* * *

There were two cemeteries in Dubossar – the old cemetery and the new one. Already in my day there were no further burials in the old cemetery. Scholars and the righteous had been laid to their eternal rest there. Among them, Reb Mendele, a disciple of the author of the book “Pool of Living Waters” and a student of the Baal Shem Tov. In times of trouble people gathered at his graveside to throw notes into his mausoleum with prayers and the hope that by virtue of Reb Mendele's good deeds, the much needed help would be forthcoming. Near his grave was that of the “Baal Tshuva”(the penitent).It is told that one day, on Yom Kippur, near the time for Kol Nidre, an apostate drove by. He was an important Muscovite businessman. When he heard the mournful melody of the Kol Nidre, his heart filled with remorse and he vowed to return to his Jewish faith. He rid himself of his business, left his family and turned to Reb Mendele to guide him in his atonement. He became a very pious Jew. When he died and was buried in the old cemetery, Reb Mendele wrote in his will that he wished to be buried near the “Baal Tshuva”. Recently we found out that the remains of Reb Mendele and the bride and groom were all re-interred in the new cemetery. As far as I recall, we only used the new cemetery for burials. There ordinary folk were interred alongside scholars and other important people.

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Not many from our town are aware that in Dubossar there was a third cemetery behind Moishe Kantor's estate. That cemetery was used during a very tragic period when cholera swept through our area in 1851. The epidemic devoured many poor souls and within two years the cemetery was filled to capacity with room for no additional graves.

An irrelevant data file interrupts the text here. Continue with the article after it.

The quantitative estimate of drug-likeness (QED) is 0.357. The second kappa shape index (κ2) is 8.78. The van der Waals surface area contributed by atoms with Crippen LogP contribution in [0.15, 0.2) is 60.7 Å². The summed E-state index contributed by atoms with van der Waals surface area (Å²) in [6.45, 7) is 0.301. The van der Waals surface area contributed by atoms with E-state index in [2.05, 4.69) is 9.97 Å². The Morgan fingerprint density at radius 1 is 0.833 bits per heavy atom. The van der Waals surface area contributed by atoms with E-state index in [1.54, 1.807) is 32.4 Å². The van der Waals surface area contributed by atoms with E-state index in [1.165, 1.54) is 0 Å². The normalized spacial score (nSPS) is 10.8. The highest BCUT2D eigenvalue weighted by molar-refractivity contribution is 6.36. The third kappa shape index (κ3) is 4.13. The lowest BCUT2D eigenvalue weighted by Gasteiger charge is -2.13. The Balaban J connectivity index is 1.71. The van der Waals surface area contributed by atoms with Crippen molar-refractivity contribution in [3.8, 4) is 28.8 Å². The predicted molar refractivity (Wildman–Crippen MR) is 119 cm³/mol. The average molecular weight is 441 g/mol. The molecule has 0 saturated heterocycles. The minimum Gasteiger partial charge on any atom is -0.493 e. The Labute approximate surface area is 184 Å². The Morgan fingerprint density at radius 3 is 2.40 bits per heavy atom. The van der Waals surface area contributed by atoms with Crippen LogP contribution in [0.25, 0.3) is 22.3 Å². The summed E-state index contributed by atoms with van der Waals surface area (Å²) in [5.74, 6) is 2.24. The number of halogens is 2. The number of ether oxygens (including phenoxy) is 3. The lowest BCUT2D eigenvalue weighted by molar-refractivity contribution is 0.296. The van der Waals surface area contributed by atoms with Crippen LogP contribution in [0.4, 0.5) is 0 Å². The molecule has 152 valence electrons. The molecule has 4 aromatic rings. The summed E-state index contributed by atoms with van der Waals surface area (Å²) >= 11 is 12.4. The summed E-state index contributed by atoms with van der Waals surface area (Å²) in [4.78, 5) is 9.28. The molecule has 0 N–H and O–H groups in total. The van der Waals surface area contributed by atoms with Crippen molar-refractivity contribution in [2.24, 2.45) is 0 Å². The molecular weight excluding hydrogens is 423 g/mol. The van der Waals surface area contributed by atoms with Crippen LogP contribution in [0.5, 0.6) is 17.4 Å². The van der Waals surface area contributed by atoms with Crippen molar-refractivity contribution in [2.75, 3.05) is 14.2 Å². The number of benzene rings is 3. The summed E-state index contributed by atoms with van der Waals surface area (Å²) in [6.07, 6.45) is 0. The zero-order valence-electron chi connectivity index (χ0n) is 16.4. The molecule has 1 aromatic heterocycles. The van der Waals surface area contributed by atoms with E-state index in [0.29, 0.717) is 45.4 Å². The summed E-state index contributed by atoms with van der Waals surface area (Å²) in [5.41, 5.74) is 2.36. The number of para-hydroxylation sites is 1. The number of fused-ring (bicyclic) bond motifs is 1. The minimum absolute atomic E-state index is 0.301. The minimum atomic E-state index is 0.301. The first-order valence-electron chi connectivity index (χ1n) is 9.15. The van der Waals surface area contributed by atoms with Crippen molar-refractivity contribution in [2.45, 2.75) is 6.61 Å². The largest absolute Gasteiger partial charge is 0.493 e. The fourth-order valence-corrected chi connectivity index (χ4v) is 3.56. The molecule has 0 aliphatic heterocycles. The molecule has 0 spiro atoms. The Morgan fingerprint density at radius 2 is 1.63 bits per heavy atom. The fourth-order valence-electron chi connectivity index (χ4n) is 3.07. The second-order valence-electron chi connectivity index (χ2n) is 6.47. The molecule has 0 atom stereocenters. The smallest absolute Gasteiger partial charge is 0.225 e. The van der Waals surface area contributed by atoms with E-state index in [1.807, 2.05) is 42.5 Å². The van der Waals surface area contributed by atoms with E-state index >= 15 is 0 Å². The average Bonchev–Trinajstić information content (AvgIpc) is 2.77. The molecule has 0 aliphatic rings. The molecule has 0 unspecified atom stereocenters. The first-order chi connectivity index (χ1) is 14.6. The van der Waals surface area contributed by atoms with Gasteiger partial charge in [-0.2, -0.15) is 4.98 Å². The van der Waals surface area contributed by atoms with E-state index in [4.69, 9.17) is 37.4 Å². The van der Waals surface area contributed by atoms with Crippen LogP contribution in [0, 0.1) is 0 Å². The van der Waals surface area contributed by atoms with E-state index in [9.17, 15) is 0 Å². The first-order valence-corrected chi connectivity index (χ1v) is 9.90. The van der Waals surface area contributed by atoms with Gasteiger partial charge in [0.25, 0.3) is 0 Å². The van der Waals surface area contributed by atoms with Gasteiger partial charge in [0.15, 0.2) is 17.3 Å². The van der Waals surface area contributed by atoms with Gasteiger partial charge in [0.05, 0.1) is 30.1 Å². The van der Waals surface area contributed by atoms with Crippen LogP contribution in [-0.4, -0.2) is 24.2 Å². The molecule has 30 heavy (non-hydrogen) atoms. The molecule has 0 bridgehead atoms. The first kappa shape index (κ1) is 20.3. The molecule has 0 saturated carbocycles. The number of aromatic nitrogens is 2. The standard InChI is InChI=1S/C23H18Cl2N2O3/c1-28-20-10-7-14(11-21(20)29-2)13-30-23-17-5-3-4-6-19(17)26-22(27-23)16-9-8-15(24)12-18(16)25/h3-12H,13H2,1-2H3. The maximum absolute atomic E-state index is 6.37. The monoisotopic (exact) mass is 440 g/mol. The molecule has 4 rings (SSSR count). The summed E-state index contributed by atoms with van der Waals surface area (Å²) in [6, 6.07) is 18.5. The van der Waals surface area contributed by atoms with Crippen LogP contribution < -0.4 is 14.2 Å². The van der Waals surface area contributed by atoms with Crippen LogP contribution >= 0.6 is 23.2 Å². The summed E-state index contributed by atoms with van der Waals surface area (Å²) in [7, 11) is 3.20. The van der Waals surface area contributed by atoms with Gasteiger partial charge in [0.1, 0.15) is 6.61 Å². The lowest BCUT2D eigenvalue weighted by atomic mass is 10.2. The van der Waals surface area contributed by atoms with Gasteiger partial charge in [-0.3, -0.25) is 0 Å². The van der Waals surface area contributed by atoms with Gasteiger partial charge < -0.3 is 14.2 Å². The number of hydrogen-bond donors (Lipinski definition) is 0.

Dubossar Scholars and Hasidim

In the last generations, Dubossar was a town of scholars. Without a doubt, the greatest amongst them was Reb Shimon Rabinovitch. With great affection, the townspeople called him Reb Shimeleh Dayan (judge). Aside from his great mastery of the Torah, he was considered a 'Tzadik' (righteous man), very modest, with high standards and a fine character. Day and night he read Torah and studied.

Another famous scholar and genius, was Yerucham Hacohen, a descendant of sh”ch. In Dubossar he held the position of Rabbi and was on the Bet Din (judges of law according to the Torah). He was also the author ot the books “The Tishbite” and “Brish Gali” – a commentary on the Hagada of Passover.

Dubossar was also a town filled with Chasidim (movement stressing pious devotion and ecstasy). This stemmed yet from the days of the Baal Shem Tov and the town elders would describe how Reb Yisroel Baal Shem Tov would often visit Dubossar and sit in 'Urka the Coachman's courtyard', under a tree and there discuss Chasidism with his friends and students. This tree was still standing in Urka's courtyard in my day also. Many a time we young lads would look at that tree and lost in our thoughts, would contemplate the path of the Baal Shem tov and the impact the Chasidic movement had on Jewish life.

In Dubossar the Chasidim would flock around a very pleasant rabbi, Reb Mordecai Morgolius. On Shabbat and holidays, he would host a “Tish” (the Rabbi's Table) where Torah was discussed in the manner of the Chasidic rabbis. Well known Chasidic rabbis would come to visit the Dubossar Chasidim, among them The Talner Rabbi, The Olesker Rabbi and Reb Nachum Makarever.